Ender’s Game’ adaptation lives up to classic novel
“Ender’s Game” had a lot to live up to heading into theaters. The film faced the daunting task of pleasing fans of the classic science fiction novel it was based upon. It also risked being compared to other big-screen adaptations of young adult books.
For every success like “Twilight” and “The Hunger Games,” there are bombs such as “Beautiful Creatures” and “The Mortal Instruments.”
But “Ender’s Game” is nothing like those movies. Instead of relying on soapy love triangles, the film stays faithful to its source material and raises important questions about the ethics of war. Sure, there’s plenty of CGI action featuring space battles, but it’s all to ask just how far one side should go to win a war and whether victory is really worth it if it means having to surrender morality. And, brilliantly, it uses the innocence of children as a vehicle to examine these issues.
“Ender’s Game” takes place in a futuristic world at war with an alien race called the Formics. Realizing that kids grow up playing video games and thus have better-honed technological and decision-making skills than adults, the military recruits them as soldiers to fight the aliens. One young cadet in particular, Ender Wiggin, has demonstrated superior expertise in training, and Col. Hiram Graff hand picks him as humanity’s savior.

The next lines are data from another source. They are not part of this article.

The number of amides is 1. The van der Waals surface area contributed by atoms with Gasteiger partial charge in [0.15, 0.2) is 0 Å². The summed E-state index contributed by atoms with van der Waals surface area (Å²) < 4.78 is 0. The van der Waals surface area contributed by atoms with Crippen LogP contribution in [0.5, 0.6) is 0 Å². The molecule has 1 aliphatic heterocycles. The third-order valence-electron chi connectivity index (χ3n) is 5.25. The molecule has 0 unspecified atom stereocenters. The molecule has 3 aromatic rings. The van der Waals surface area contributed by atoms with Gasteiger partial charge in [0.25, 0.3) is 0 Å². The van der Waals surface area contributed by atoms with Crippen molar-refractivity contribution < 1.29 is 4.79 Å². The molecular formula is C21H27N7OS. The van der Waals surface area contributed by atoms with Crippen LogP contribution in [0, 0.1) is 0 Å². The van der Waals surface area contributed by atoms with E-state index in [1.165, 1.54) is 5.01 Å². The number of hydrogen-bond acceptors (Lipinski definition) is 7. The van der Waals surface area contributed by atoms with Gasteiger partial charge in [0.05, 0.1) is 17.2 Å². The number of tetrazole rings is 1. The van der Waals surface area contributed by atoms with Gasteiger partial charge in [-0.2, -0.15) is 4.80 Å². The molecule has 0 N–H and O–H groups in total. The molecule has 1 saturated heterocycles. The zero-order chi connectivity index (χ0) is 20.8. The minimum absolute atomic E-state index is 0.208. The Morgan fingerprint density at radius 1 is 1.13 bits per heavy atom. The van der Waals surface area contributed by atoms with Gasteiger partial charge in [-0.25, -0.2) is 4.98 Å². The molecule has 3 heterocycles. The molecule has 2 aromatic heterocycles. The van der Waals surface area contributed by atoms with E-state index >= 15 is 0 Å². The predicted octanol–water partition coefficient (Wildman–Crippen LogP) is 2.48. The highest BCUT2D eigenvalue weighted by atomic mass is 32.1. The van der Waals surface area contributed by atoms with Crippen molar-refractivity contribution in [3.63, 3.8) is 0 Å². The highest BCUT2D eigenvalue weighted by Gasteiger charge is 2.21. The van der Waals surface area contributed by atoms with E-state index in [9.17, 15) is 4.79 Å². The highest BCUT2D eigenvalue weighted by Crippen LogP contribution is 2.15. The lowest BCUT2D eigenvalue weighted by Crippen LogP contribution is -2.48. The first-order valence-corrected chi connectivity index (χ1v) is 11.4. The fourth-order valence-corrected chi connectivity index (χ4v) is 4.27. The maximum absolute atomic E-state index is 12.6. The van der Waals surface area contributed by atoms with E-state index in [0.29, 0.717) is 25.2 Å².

Only Ender isn’t so sure he wants to be that. The fantastic Asa Butterfield blends sensitivity with jadedness in capturing his character’s transition from a boy just hoping to live up to the massive expectations placed on him to a young man questioning the methods being used to test him and the very necessity of the war. Ender knows he has the killer instinct that could lead the humans to victory, but he doesn’t want to sacrifice his compassionate nature to do so.
He also resents Graff’s constant manipulation and wonders whether the Formics are truly the enemies.
On the other hand, Harrison Ford channels his anti-Han Solo to play the gruff Graff. Ford effectively conveys the colonel’s ruthlessness, yet also gets across that even he, at times, doubts his tactics, a testament to the icon’s acting ability.
Butterfield and Ford played excellently off one another, and their interactions regarding whether the end truly justifies the means form the heart of the movie.
Director Gavin Hood should be commended – it’s not every day that someone can direct an adaptation on par with its beloved source. However, “Ender’s Game” the film shouldn’t be defined as another entry in the YA book-to-screen genre. Rather, it’s an extraordinary, thought-provoking movie all on its own.
Sean Quinn can be reached at firstname.lastname@example.org.